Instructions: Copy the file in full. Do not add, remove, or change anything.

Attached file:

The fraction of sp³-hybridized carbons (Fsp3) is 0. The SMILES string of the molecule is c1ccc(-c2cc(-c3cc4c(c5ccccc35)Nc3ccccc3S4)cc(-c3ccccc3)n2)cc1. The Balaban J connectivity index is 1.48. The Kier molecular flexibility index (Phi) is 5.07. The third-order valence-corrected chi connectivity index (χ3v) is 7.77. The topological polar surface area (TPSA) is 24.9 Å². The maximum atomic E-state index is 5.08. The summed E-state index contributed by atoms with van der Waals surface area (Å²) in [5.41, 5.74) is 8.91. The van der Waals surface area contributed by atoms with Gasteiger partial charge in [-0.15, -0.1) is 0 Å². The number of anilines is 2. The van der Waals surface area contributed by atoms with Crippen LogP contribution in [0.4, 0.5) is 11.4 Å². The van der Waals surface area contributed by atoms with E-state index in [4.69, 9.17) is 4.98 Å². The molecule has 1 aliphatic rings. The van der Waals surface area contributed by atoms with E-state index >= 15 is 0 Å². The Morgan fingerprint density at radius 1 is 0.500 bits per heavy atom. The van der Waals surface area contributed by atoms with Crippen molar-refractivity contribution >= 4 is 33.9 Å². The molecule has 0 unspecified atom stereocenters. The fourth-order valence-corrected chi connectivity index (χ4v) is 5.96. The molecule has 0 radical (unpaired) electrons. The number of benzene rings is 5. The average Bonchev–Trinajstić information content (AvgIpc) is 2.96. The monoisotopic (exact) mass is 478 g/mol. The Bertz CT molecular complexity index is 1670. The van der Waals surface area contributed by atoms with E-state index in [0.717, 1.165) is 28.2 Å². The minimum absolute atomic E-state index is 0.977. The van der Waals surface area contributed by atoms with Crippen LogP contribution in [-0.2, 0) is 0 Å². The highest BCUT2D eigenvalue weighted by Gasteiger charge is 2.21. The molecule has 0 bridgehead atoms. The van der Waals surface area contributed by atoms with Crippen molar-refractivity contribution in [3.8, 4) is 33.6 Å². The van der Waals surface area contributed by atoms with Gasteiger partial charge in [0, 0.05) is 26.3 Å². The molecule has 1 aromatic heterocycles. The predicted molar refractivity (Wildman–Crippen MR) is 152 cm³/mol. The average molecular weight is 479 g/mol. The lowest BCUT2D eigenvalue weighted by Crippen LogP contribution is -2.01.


The fraction of sp³-hybridized carbons (Fsp3) is 0. The SMILES string of the molecule is c1ccc(-c2cc(-c3cc4c(c5ccccc35)Nc3ccccc3S4)cc(-c3ccccc3)n2)cc1. The Balaban J connectivity index is 1.48. The Kier molecular flexibility index (Phi) is 5.07. The third-order valence-corrected chi connectivity index (χ3v) is 7.77. The topological polar surface area (TPSA) is 24.9 Å². The maximum atomic E-state index is 5.08. The summed E-state index contributed by atoms with van der Waals surface area (Å²) in [5.41, 5.74) is 8.91. The van der Waals surface area contributed by atoms with Gasteiger partial charge in [-0.15, -0.1) is 0 Å². The number of anilines is 2. The van der Waals surface area contributed by atoms with Crippen LogP contribution in [0.4, 0.5) is 11.4 Å². The van der Waals surface area contributed by atoms with E-state index in [4.69, 9.17) is 4.98 Å². The molecule has 1 aliphatic rings. The van der Waals surface area contributed by atoms with E-state index >= 15 is 0 Å². The Morgan fingerprint density at radius 1 is 0.500 bits per heavy atom. The van der Waals surface area contributed by atoms with Crippen molar-refractivity contribution >= 4 is 33.9 Å². The molecule has 0 unspecified atom stereocenters. The fourth-order valence-corrected chi connectivity index (χ4v) is 5.96. The molecule has 0 radical (unpaired) electrons. The number of benzene rings is 5. The average Bonchev–Trinajstić information content (AvgIpc) is 2.96. The monoisotopic (exact) mass is 478 g/mol. The Bertz CT molecular complexity index is 1670. The van der Waals surface area contributed by atoms with E-state index in [0.717, 1.165) is 28.2 Å². The minimum absolute atomic E-state index is 0.977. The van der Waals surface area contributed by atoms with Crippen LogP contribution in [-0.2, 0) is 0 Å². The highest BCUT2D eigenvalue weighted by Gasteiger charge is 2.21. The molecule has 0 bridgehead atoms. The van der Waals surface area contributed by atoms with Crippen molar-refractivity contribution in [3.8, 4) is 33.6 Å². The van der Waals surface area contributed by atoms with Gasteiger partial charge in [0, 0.05) is 26.3 Å². The molecule has 1 aromatic heterocycles. The predicted molar refractivity (Wildman–Crippen MR) is 152 cm³/mol. The average molecular weight is 479 g/mol. The lowest BCUT2D eigenvalue weighted by Crippen LogP contribution is -2.01.